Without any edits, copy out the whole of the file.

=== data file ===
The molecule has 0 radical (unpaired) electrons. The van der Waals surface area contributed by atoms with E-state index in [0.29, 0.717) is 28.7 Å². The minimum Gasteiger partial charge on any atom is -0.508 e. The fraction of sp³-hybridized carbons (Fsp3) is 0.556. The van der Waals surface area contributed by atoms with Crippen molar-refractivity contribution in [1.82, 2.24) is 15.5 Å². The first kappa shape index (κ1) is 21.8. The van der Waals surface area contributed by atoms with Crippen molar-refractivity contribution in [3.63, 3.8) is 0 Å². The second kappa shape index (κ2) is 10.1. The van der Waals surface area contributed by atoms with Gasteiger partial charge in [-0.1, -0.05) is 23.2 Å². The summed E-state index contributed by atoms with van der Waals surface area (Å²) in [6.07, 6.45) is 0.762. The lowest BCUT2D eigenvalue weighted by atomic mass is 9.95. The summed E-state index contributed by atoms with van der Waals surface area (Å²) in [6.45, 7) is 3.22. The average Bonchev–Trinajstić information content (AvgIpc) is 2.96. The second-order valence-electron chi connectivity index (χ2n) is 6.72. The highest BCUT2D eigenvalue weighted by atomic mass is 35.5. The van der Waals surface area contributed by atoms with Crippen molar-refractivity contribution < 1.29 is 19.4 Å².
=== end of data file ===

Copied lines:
The molecule has 0 radical (unpaired) electrons. The van der Waals surface area contributed by atoms with E-state index in [0.29, 0.717) is 28.7 Å². The minimum Gasteiger partial charge on any atom is -0.508 e. The fraction of sp³-hybridized carbons (Fsp3) is 0.556. The van der Waals surface area contributed by atoms with Crippen molar-refractivity contribution in [1.82, 2.24) is 15.5 Å². The first kappa shape index (κ1) is 21.8. The van der Waals surface area contributed by atoms with Crippen molar-refractivity contribution in [3.63, 3.8) is 0 Å². The second kappa shape index (κ2) is 10.1. The van der Waals surface area contributed by atoms with Gasteiger partial charge in [-0.1, -0.05) is 23.2 Å². The summed E-state index contributed by atoms with van der Waals surface area (Å²) in [6.07, 6.45) is 0.762. The lowest BCUT2D eigenvalue weighted by atomic mass is 9.95. The summed E-state index contributed by atoms with van der Waals surface area (Å²) in [6.45, 7) is 3.22. The average Bonchev–Trinajstić information content (AvgIpc) is 2.96. The second-order valence-electron chi connectivity index (χ2n) is 6.72. The highest BCUT2D eigenvalue weighted by atomic mass is 35.5. The van der Waals surface area contributed by atoms with Crippen molar-refractivity contribution < 1.29 is 19.4 Å².